Kate Shaw So, I mean, we’ll see. Right. Obviously, Justice Kagan and Justice Breyer were on board with what the court did and Masterpiece Cakeshop, which was again on a very narrow sort of grounds, as Melissa just described, to side with Jack Phillips. But to send the case back and I think there were a lot there was a lot of puzzlement at the time that Breyer and Kagan joined the conservatives there. And so I think it’d be unfortunate if this case involved some sort of similar disposition. I mean, an off ramp would be great, obviously, given how kind of cataclysmic the substantive options are here. But punting for another day doesn’t seem to be the answer to me either.

 

Melissa Murray I also wanted to play another clip of Justice Alito. *laughs* In addition to Justice Jackson, perhaps floating this compromise. I think one of the reasons why she might be thinking of compromise, if she is thinking of compromise, is because Justice Alito was just really hammering the idea that this language in Obergefell around religious believers and their sincerely held objections to same sex marriage is where this case begins and ends. So let’s hear Justice Alito on that point.

 

Clip In Obergefell, did the court say that religious objections to same sex marriage are the same thing as religious or other objections to people of color?

 

Kate Shaw Also, I wanted to flag. At one point, Justice Alito basically elicited an answer from Colorado Solicitor General Eric Olson that revealed that Colorado actually was not going to try to stop Smith from including messages on her website that she disapproves of same sex marriage. And now you might think that Sam would approve of this, right? As it shows the state trying not to intrude anymore on the expressive activities of its merchants than required by the important need to prevent the kind of discrimination that, you know, actually allowing merchants to refuse service would represent. But instead, Alito kind of had the opposite reaction, which is that he had this kind of hissy fit about how narrow the state’s objection was. So let’s play that clip here.

 

Clip What I’m trying to understand is the breadth of your argument. And what I get is that you’re making a tiny sliver of an argument so the website can put anything on its website, even something that will blatantly or subtly tell a same sex couple. This is not a service that I want. They can do that.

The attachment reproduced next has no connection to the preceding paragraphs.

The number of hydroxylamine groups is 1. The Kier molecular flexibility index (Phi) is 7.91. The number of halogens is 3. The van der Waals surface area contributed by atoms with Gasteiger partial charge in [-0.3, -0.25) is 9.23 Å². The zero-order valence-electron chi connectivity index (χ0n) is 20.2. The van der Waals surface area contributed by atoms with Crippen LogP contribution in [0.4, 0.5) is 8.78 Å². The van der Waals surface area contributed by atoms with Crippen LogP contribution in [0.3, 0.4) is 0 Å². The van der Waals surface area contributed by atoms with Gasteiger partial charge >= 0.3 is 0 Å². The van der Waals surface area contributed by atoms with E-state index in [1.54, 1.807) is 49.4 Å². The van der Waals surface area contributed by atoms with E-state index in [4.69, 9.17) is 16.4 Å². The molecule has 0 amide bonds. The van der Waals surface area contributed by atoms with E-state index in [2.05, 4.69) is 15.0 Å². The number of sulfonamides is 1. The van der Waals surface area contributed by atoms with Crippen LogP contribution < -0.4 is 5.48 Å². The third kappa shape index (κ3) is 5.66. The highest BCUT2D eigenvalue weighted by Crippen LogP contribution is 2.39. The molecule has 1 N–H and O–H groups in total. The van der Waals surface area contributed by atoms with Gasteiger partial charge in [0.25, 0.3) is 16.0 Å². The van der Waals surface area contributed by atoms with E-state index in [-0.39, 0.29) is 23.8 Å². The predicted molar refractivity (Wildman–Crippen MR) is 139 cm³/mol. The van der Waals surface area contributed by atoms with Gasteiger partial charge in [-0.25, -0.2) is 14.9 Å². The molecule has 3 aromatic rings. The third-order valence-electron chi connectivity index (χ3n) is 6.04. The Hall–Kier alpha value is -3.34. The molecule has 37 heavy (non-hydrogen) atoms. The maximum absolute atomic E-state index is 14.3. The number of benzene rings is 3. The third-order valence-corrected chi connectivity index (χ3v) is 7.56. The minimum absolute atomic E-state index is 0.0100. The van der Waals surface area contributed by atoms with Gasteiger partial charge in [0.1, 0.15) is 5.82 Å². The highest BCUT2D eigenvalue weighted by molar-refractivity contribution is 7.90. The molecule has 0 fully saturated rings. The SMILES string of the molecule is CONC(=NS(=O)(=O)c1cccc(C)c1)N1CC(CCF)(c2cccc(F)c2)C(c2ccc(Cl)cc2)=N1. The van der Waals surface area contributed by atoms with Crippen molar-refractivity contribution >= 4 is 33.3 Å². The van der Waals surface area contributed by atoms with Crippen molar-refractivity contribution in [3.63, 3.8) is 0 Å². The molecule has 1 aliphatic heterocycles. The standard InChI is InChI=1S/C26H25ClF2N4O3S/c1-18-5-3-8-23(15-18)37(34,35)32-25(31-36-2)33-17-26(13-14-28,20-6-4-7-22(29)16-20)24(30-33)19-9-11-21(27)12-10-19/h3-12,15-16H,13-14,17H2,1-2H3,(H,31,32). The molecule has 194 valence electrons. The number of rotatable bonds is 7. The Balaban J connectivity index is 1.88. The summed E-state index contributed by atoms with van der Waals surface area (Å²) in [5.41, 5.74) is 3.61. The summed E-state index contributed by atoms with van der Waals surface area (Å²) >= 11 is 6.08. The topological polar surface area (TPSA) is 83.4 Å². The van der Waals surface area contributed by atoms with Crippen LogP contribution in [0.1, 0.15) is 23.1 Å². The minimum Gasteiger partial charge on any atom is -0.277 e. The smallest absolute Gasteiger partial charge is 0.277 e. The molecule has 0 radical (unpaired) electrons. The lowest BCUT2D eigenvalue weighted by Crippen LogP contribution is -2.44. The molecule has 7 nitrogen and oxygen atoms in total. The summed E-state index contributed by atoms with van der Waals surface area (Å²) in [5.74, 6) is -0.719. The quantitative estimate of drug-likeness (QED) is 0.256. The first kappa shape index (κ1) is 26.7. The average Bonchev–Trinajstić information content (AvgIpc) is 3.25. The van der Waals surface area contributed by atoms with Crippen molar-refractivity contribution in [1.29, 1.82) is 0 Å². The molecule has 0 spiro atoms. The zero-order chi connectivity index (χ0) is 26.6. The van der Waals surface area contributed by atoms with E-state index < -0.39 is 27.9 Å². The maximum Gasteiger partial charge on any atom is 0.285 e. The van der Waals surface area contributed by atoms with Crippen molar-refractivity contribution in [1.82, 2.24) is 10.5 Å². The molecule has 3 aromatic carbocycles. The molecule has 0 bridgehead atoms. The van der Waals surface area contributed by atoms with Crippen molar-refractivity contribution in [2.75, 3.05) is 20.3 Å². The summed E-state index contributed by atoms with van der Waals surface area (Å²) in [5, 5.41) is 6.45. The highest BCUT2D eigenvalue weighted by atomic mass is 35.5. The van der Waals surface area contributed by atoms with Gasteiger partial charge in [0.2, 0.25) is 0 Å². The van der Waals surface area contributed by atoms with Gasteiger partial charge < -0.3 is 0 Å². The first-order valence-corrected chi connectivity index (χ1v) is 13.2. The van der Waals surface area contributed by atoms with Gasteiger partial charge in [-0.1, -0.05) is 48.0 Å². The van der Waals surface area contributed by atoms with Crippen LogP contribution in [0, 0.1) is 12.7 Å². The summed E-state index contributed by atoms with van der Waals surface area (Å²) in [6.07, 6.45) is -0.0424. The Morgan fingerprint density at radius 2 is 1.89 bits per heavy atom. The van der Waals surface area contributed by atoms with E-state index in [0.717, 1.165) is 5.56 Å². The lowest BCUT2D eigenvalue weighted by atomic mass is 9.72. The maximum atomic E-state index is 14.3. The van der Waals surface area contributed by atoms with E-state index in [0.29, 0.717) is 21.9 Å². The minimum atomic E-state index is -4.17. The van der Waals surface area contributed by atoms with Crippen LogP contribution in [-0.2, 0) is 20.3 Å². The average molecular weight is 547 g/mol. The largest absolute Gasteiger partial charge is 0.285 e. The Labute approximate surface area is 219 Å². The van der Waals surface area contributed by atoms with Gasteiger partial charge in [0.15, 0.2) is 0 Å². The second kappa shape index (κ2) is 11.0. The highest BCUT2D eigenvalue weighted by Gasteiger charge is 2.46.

Leah Litman Sam Alito is America’s sorest winner. Like he just can’t stand to win unless he wins in the biggest way possible. And everyone tells him, like how brilliant and principle his win is. It’s just. Over it.

 

Kate Shaw So we’ve talked at length, obviously, about Smith’s argument. We’ve talked about Colorado Solicitor General Eric Olson, the last advocate up to the lectern. Brian Fletcher, the deputy solicitor general, I thought was really strong. What’d you guys think?

 

Melissa Murray I thought he was great.

 

Leah Litman  Yeah, I thought he was really great. Particularly on bringing out the similarities between Lorie Smith’s challenge in this case and the Supreme Court’s prior decision in Rumsfeld versus fair. When it had said, you know, law schools that have an objection to the military’s don’t ask, don’t tell and recruitment policies are still obligated to give access to the military as part of their employment recruiting for law students. And Deputy SG Fletcher noted that that access oftentimes included writing messages, right. Emails and like putting out notices that says, like, here’s where this employer is going to be. Here’s how you meet with them and like providing services for them. And I thought he was really great at holding a line that like to the extent there’s any speech here, it is only speech that is incidental to conduct to the provision of goods and services that has to be given out without discrimination on the basis of status and, you know, correcting. Justice Gorsuch when Justice Gorsuch, like there’s radical agreement here on the principles and Fletcher is like, okay, what are you smoking? And yeah, so I thought he’s really great.